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June 25th 2014 11:11 am

Aereo deemed illegal by the US Supreme Court

After much back and forth it looks like Aereo has lost its battle in the Supreme Court. Today, the court ruled that Aereo is illegal citing that it operates no differently than CATV companies that operated in 1976. Put simply, the Copyright Act deems that rebroadcasting of any airwave TV is subject to broadcast fees.

If you're unfamiliar with Aereo, they used over-the-air antennas to deliver content to their subscribers. As part of your subscription you were given a DVR to record your content. All of this was accessible from your phone, browser or even Roku.

This is a huge blow to Aereo and could prevent other companies from trying to deliver a similar service. And to be honest, I didn't think Aereo was going to make it out of this unscathed. As much as I wanted them to win and hopefully shift the current paradigm of TV content delivery, they were technically breaking the law.

Having used the service, I can't say I'll miss it. It was ok for what it was, but it also wasn't the fastest service out there. Still, I know that people did enjoy the service and it was a great way to cut cable without losing access to local news.


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I'm a bit bummed by this because I'm in favor of companies trying new things, especially new things that might compete with existing services and hopefully drive down prices.

However, keep in mind this isn't the death of Aereo. They can probably offer the same, or a modified service, if they start paying rebroadcasting fees similar to what cable companies pay. Over the past few years, we've seen an ongoing tug of war between cable companies and the broadcasters over paying for over-the-air television. Sadly, cable broadcasters have capitulated to the broadcasters' demands for the most part, and yet, cable bills haven't shot up as a result. It's worth noting that you can get a "Broadcast Basic" package of 60+ channels for $15 a month (before equipment fees) from Cablevision. (Presumably other cable companies offer similar packages at similar prices.)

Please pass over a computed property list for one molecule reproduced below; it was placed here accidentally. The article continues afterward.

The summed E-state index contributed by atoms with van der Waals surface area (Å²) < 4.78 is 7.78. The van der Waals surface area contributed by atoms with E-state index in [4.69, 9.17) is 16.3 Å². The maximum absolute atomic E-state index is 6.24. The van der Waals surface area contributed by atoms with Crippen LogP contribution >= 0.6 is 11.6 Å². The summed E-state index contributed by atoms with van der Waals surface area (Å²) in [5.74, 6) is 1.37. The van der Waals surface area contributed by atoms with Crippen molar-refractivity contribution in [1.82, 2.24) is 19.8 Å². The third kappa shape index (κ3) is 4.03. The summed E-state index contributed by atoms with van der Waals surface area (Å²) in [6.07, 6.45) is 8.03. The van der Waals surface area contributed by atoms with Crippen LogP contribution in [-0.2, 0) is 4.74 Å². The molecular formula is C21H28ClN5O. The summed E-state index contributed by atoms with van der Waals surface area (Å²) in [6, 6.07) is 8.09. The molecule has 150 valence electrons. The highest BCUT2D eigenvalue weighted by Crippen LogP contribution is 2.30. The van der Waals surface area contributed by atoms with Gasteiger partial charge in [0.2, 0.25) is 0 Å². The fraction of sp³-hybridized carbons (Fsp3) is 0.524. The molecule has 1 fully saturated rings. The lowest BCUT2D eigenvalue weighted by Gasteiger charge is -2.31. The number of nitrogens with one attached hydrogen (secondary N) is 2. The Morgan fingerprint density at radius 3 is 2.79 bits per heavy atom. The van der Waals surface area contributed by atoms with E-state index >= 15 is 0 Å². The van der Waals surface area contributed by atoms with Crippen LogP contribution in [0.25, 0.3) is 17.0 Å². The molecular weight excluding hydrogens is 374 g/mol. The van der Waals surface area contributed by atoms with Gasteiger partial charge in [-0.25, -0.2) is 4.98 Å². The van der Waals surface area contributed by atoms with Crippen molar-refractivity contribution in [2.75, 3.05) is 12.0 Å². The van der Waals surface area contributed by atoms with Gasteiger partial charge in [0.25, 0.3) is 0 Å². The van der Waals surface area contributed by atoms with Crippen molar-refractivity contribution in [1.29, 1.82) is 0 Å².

So I guess what it comes down to is: how much is Aereo worth to you? What would you be willing to pay for a service that provides you access to broadcast TV from anywhere? (Which technically, is something that cable companies provide as well, given the increasing ubiquity of apps that let you watch your cable on-the-go.) When (not if) they increase their prices, what does, or what can, Aereo offer over the competition?
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My only issue with the $15 comparison is that cable companies may be able to eat the fees on that since they're packing and bundling other channels of those networks. Additionally, that $15 does not get you a DVR, which bumps that cost up a lot.
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Oh, I won't deny the point about equipment, but everyone's been talking about content access first, not equipment. They only bring up equipment when I point out that content access is roughly the same cost. Now, Aereo will have to start paying for content. The question is how much -- if they can still undercut the cable companies, then it's still a very viable, very solid option for subscribers.
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That's too bad, really. I was hoping for some more competition to Cable.
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